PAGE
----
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Stick The Landing: Packing Your Parachute For An Uncertain World

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A global S&P 500 CEO—and lifelong skydiver—shares the three principles that guide his leadership team in precarious times.

For CEOs leading through today’s uncertain and rapidly changing environment, it can sometimes feel like you’re an experienced skydiver – you are reliant on training, experience, and instinct as your guides.

As business leaders, we are all operating in a business environment increasingly defined by swift and radical change: unprecedented and severe weather events, cyberattacks, inflation and market dislocations, a war in Europe with global impacts, and heightened geopolitical risk to name a few. The stakes are high. Failing to have a contingency plan for even the most unlikely, yet highly damaging scenarios can never be left to chance – just like having a methodically, well-packed parachute and reserve, and an accurate altimeter to help you know when to pull your ripcord.

As the CEO of a global S&P 500 company, I know this firsthand. Assessing, anticipating and mitigating risk has always been a significant part of my professional life, whether working in national security and international affairs for the U.S. government or during my nearly three-decade career in the (re)insurance industry.

But the core of my approach to risk—and the perspective I’ve gained from it—stems from my personal passion for skydiving. I’ve been jumping from airplanes since age 18 and I believe there is no better education in the art of preparation and risk management than falling at terminal velocity from over 10,000 feet. Life-altering decisions are made in tenths of seconds; even minor adjustments can have major repercussions. The process of acutely and immediately understanding risk can be overwhelming if you are not mentally and physically prepared.

A critical aspect of every successful jump is preparation – being familiar with the drop zone, the aircraft, mentally visualizing the jump, ensuring your main and reserve parachutes are packed correctly, your harness is secure, and your lines are free and untangled. Success depends on the painstaking preparations that take place long before you even set foot on the aircraft.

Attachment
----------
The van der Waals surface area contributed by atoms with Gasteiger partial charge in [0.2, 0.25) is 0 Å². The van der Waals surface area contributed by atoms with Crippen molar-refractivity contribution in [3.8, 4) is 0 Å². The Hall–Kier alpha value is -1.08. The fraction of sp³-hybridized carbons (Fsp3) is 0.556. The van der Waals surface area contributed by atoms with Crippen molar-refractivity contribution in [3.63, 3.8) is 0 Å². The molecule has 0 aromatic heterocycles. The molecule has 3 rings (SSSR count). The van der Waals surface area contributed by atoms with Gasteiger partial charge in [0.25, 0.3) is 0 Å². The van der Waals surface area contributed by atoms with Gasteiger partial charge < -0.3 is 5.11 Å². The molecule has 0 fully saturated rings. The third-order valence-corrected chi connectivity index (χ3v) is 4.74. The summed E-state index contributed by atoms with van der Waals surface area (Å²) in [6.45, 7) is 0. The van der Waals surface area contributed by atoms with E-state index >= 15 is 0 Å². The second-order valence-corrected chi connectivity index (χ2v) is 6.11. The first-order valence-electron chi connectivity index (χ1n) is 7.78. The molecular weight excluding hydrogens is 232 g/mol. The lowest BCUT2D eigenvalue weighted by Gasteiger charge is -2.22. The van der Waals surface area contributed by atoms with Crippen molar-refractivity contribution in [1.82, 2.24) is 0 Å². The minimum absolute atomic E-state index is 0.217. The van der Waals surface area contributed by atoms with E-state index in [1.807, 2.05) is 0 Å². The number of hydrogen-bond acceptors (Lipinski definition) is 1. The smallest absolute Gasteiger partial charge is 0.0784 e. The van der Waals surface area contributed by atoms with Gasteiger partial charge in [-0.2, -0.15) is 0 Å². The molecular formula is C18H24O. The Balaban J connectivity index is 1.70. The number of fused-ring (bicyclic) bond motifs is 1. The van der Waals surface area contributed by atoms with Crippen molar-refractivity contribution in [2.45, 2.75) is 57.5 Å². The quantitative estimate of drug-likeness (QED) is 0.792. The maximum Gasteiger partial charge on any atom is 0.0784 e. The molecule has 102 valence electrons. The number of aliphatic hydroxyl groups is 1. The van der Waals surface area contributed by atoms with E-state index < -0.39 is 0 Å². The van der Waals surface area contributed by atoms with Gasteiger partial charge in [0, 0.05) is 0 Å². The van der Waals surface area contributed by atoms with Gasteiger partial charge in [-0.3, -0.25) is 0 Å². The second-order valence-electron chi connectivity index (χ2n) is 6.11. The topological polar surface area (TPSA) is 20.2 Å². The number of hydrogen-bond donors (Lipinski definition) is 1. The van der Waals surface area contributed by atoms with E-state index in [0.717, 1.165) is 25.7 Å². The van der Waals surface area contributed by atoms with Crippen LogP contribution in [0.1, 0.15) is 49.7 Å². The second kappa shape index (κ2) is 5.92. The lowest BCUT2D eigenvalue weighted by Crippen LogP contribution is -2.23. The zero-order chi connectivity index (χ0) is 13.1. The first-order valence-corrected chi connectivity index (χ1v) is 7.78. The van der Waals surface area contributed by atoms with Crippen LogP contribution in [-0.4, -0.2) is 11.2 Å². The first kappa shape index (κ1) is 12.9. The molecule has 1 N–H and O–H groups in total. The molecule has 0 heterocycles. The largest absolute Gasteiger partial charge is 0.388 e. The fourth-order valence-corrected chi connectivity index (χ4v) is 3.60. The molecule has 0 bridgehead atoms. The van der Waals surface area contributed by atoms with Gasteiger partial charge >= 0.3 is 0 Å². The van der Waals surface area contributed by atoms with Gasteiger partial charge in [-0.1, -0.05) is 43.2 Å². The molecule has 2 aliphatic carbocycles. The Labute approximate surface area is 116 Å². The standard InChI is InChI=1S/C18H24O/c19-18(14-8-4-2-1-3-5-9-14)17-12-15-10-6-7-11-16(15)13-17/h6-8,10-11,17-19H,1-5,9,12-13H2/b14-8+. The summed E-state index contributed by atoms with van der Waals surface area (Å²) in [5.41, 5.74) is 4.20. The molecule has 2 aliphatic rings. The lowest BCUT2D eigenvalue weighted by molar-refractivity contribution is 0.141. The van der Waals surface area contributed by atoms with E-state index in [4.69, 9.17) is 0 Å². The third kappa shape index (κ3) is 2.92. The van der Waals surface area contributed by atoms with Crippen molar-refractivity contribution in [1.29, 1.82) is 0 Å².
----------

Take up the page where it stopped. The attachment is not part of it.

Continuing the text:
This principle equally applies to success in the business world, where the result of similarly diligent hard work and preparation over the long-term is a prerequisite. At its core, my approach to leadership has been underpinned by three principles. They have helped to ensure that my colleagues and I are best positioned to make the necessary and most impactful decisions under high pressure and on short notice—in other words, knowing where to land regardless of the circumstances.

Tenet 1: Live and Lead with Empathy

Like most industries, (re)insurance is a relationship business. In a strategic sense, human capital is more important than developing the right pricing and underwriting models. Although our business is highly quantitative, people are at the core of everything we do.

When it comes to our clients, our key responsibility is to be there for them when the unexpected impacts their business – an accident, fire, lawsuit, etc. Their perception of the overall experience of working with us is significantly influenced by how they are treated in the process, which makes responding constructively and with empathy paramount. Therefore, “how” we accomplish our financial objectives is as important as the financial outcomes we accomplish. The current “hard” reinsurance market, where pricing has significantly increased as a result of a structural supply and demand imbalance from inflation, increased interest rates, climate-driven storms, etc. is an example of how we have continued to conduct business constructively and through the lens of our clients’ needs – providing advice and options instead of the “take it or leave it” response they may receive from others.

This kind of empathy must start on the inside; within company walls and woven into the fabric of its culture. For me, this has meant listening and becoming attuned to what really matters to people. Because when you are the CEO, employees’ most pressing concerns may go unspoken or are often “filtered” for you. Taking the time and effort to create an environment where people are truly heard is critical to building strong, inclusive teams. In doing so, I’ve been exposed to a greater diversity of thought and experiences over the years. My colleagues’ stories and the obstacles they have overcome have given me a greater understanding of what they face daily. I’ve learned that the most effective leaders have long abandoned their ivory towers; they are in the trenches, alongside colleagues during difficult times.